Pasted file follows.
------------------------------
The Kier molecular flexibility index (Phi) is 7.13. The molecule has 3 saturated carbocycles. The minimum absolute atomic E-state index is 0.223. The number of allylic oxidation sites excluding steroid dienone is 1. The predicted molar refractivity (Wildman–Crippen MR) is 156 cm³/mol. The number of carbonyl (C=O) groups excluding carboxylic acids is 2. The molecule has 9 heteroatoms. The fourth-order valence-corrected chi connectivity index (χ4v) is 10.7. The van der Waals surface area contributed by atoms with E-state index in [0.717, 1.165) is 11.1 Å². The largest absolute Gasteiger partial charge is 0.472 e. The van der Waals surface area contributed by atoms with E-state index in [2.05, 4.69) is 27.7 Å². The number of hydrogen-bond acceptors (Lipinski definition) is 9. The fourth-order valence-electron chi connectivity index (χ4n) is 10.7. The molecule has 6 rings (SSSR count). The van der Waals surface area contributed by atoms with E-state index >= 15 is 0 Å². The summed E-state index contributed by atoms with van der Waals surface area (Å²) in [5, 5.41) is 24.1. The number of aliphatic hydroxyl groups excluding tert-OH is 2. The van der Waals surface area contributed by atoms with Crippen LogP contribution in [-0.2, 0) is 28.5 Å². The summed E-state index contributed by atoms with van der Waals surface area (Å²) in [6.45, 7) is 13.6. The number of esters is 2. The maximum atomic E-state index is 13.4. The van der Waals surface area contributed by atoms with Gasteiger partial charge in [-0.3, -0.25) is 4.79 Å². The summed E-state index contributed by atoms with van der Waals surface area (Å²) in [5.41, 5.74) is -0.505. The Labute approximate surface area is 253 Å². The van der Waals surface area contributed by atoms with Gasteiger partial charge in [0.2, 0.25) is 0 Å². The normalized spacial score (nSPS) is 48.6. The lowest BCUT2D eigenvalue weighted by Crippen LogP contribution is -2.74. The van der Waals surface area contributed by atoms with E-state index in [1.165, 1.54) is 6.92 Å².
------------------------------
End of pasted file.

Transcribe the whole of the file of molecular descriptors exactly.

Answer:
The Kier molecular flexibility index (Phi) is 7.13. The molecule has 3 saturated carbocycles. The minimum absolute atomic E-state index is 0.223. The number of allylic oxidation sites excluding steroid dienone is 1. The predicted molar refractivity (Wildman–Crippen MR) is 156 cm³/mol. The number of carbonyl (C=O) groups excluding carboxylic acids is 2. The molecule has 9 heteroatoms. The fourth-order valence-corrected chi connectivity index (χ4v) is 10.7. The van der Waals surface area contributed by atoms with E-state index in [0.717, 1.165) is 11.1 Å². The largest absolute Gasteiger partial charge is 0.472 e. The van der Waals surface area contributed by atoms with E-state index in [2.05, 4.69) is 27.7 Å². The number of hydrogen-bond acceptors (Lipinski definition) is 9. The fourth-order valence-electron chi connectivity index (χ4n) is 10.7. The molecule has 6 rings (SSSR count). The van der Waals surface area contributed by atoms with E-state index >= 15 is 0 Å². The summed E-state index contributed by atoms with van der Waals surface area (Å²) in [5, 5.41) is 24.1. The number of aliphatic hydroxyl groups excluding tert-OH is 2. The van der Waals surface area contributed by atoms with Crippen LogP contribution in [-0.2, 0) is 28.5 Å². The summed E-state index contributed by atoms with van der Waals surface area (Å²) in [6.45, 7) is 13.6. The number of esters is 2. The maximum atomic E-state index is 13.4. The van der Waals surface area contributed by atoms with Gasteiger partial charge in [-0.3, -0.25) is 4.79 Å². The summed E-state index contributed by atoms with van der Waals surface area (Å²) in [5.41, 5.74) is -0.505. The Labute approximate surface area is 253 Å². The van der Waals surface area contributed by atoms with Gasteiger partial charge in [0.2, 0.25) is 0 Å². The normalized spacial score (nSPS) is 48.6. The lowest BCUT2D eigenvalue weighted by Crippen LogP contribution is -2.74. The van der Waals surface area contributed by atoms with E-state index in [1.165, 1.54) is 6.92 Å².